STANISLAUS COUNTY -- California cities expect additional tax revenue since a November state Supreme Court decision that established that counties have overcharged them for property tax administration.
It's estimated that Stanislaus County could owe as much as $2.4 million to Modesto for charging excess administrative fees to the city since 2006. Turlock, Oakdale, Riverbank and Patterson have asked the county to return a combined $1.25 million for miscalculating the fees, which the county charges for collecting property tax and disbursing the revenue to local agencies.
In future years, the ruling could require Stanislaus County to give up $789,000 in annual revenue to its nine cities, including about $400,000 to Modesto and $150,000 to Turlock, money that could help pay for staff or other needs.
Any decisions on whether to adjust the administrative fees or return money to cities for overcharges in previous years are awaiting the Supreme Court's final review of the case in February.
While some cities claim they should be reimbursed for overcharges since 2006, the county is taking a different view.
County Chief Executive Officer Monica Nino said public hearings on the property tax administration fees were held every year and the county code set a 90-day limit to appeal the fees. That means the county is looking at reimbursing cities only for the 2011-12 fiscal year.
"We are waiting for the final review of the suit to tell us how the decision should be implemented," Nino said.
In claims submitted to the county in December, Oakdale, Riverbank and Patterson said their losses occurred between 2006 and 2012. According to their claims, which are a first step to litigation, state laws set a four-year limit on reimbursements, but the cities noted the statute of limitations was an issue in the Supreme Court case, titled Alhambra v. Los Angeles County.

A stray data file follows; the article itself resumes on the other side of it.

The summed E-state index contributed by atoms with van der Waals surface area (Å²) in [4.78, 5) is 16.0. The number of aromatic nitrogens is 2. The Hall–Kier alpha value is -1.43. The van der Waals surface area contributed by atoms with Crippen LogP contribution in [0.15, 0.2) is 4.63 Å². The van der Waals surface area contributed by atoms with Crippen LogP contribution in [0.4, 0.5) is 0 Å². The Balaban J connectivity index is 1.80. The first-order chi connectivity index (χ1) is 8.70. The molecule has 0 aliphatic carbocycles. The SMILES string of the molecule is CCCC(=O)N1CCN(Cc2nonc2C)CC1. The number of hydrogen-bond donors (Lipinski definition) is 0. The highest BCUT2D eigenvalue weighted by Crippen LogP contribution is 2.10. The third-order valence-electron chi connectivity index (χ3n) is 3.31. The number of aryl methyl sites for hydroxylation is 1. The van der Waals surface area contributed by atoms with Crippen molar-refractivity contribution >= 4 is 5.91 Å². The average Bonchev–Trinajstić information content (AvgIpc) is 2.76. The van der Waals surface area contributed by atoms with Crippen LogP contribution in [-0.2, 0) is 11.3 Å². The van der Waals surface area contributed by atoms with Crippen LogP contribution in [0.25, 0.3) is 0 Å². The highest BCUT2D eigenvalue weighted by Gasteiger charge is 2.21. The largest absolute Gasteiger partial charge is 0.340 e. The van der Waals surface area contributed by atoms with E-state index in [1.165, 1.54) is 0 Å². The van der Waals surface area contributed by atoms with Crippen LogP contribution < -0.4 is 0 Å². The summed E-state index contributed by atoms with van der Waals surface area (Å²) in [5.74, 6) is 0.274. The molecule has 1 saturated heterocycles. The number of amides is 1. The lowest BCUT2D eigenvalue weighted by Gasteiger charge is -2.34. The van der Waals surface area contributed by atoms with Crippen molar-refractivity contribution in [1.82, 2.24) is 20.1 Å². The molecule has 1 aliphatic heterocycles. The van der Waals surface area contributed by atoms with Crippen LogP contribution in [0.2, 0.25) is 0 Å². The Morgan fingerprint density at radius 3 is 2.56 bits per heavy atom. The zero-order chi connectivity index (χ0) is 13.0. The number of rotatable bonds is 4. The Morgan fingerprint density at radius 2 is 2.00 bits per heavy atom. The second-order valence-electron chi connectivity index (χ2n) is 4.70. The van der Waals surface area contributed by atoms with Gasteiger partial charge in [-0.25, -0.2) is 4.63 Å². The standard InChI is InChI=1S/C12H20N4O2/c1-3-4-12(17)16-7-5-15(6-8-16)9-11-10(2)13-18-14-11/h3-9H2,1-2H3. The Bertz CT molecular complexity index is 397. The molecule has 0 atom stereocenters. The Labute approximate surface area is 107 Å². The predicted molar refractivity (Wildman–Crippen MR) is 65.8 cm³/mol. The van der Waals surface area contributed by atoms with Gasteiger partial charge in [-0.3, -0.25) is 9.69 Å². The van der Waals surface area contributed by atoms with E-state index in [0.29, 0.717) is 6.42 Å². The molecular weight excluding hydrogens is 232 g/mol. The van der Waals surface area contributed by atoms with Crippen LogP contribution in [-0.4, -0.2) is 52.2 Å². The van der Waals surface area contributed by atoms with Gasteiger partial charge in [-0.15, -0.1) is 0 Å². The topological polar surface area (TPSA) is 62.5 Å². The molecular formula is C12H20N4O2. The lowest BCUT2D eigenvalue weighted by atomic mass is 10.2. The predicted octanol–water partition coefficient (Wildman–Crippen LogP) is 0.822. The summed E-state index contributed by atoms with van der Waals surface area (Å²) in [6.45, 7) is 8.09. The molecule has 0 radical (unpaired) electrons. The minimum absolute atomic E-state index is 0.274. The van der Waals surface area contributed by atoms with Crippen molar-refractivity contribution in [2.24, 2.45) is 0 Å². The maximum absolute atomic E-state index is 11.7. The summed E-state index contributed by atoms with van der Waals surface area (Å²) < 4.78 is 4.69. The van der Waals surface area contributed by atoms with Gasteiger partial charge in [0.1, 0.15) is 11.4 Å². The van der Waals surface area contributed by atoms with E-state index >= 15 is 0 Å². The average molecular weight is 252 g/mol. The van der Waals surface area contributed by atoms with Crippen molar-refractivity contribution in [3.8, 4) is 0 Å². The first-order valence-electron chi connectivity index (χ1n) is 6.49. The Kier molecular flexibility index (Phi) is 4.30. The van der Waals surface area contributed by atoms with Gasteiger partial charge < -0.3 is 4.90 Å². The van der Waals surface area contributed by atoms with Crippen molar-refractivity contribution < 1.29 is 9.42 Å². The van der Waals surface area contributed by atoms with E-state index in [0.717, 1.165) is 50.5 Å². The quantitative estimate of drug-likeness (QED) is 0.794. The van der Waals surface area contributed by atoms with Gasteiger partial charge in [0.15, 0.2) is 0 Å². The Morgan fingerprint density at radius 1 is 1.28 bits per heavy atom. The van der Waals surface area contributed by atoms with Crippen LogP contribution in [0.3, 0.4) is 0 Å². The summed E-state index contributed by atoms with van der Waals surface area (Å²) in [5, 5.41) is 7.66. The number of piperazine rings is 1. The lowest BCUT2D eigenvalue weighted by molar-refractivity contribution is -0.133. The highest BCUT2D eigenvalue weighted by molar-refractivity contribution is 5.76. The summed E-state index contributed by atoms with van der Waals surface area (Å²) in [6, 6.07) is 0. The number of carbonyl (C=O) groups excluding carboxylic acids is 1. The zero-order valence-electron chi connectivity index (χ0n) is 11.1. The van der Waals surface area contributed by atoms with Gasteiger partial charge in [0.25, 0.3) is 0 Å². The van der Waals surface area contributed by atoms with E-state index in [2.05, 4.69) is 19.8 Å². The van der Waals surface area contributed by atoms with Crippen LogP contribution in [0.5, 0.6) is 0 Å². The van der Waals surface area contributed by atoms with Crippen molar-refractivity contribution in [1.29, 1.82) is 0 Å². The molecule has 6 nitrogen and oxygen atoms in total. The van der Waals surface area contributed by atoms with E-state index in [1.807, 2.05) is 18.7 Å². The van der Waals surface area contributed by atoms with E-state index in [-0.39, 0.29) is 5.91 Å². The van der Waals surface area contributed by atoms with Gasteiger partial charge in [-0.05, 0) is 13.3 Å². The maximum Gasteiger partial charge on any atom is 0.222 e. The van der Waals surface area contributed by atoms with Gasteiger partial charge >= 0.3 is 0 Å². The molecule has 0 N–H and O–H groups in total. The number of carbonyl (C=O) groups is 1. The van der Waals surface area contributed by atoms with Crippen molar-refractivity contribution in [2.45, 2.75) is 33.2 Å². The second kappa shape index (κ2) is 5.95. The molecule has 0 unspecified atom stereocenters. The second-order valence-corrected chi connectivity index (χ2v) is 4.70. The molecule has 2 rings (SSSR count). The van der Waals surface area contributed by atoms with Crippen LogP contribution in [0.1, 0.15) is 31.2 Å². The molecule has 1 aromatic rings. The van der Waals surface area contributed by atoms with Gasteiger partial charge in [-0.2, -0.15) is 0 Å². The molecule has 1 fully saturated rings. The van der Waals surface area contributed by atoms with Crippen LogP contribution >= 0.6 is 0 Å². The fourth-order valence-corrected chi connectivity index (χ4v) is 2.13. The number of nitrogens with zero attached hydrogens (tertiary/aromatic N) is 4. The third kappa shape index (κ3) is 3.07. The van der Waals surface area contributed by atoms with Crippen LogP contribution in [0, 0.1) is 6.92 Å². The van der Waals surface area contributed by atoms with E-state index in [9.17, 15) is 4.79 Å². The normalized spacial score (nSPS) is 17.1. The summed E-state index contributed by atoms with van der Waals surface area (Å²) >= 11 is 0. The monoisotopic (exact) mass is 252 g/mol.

Waiting for a decision
By agreement, Stanislaus County and its cities have restrained their attorneys until the lawsuit between agencies in Southern California was completely decided. According to the ruling, the county can charge fees to collect property tax and disburse the money to cities, special districts and schools, but revenue allocated from local agencies to a fund for education is exempt from the fees.
The court said Los Angeles County was wrong in charging the fees on education revenue. Stanislaus and other counties did the same based on advice from their statewide association.
The ruling is expected to result in less funding for the county assessor, auditor, and treasurer-tax collector offices and the Assessment Appeals Board, all of which rely on the administrative fees.
Auditor-Controller Lauren Klein said money was included in fund balances this year to pay potential claims from cities. She said the county departments aren't able to charge fees on education revenue, which represents almost 50 percent of allocations, and that raises questions about how to pay for their services.
The departments could ask for help from the county general fund, cut staff and expenses, or hope the Legislature passes a bill to fund their services, Klein said.
No calculations yet
Modesto officials said they have not calculated what the city is owed for overcharges and are waiting for the final court review in February. If the county stops withholding $400,000 a year in administrative fees from Modesto, the revenue could cover most of the annual subsidy for Modesto Centre Plaza or put more police officers on the streets.
Turlock City Manager Roy Wasden said an additional $150,000 a year would "help us maintain a balanced budget. We have a great deal of needs for costs such as roads and infrastructure, and we have reduced our work force."
Turlock previously asked for $526,600 in reimbursements going back to 2006. "We believe the county will work with us to reach an equitable solution," Wasden said.
Ceres City Manager Art de Werk said the county should return the money for previous years. He estimated that the city is owed $400,000 to $500,000 since 2006.
"So far as back payments, that matter still has not been settled," he said. "It is my understanding we have been fighting this all the way back to the 2006-07 timeframe. That should be the starting point for calculating what is now owed to the cities."
Bee staff writer Ken Carlson can be reached at email@example.com or (209) 578-2321.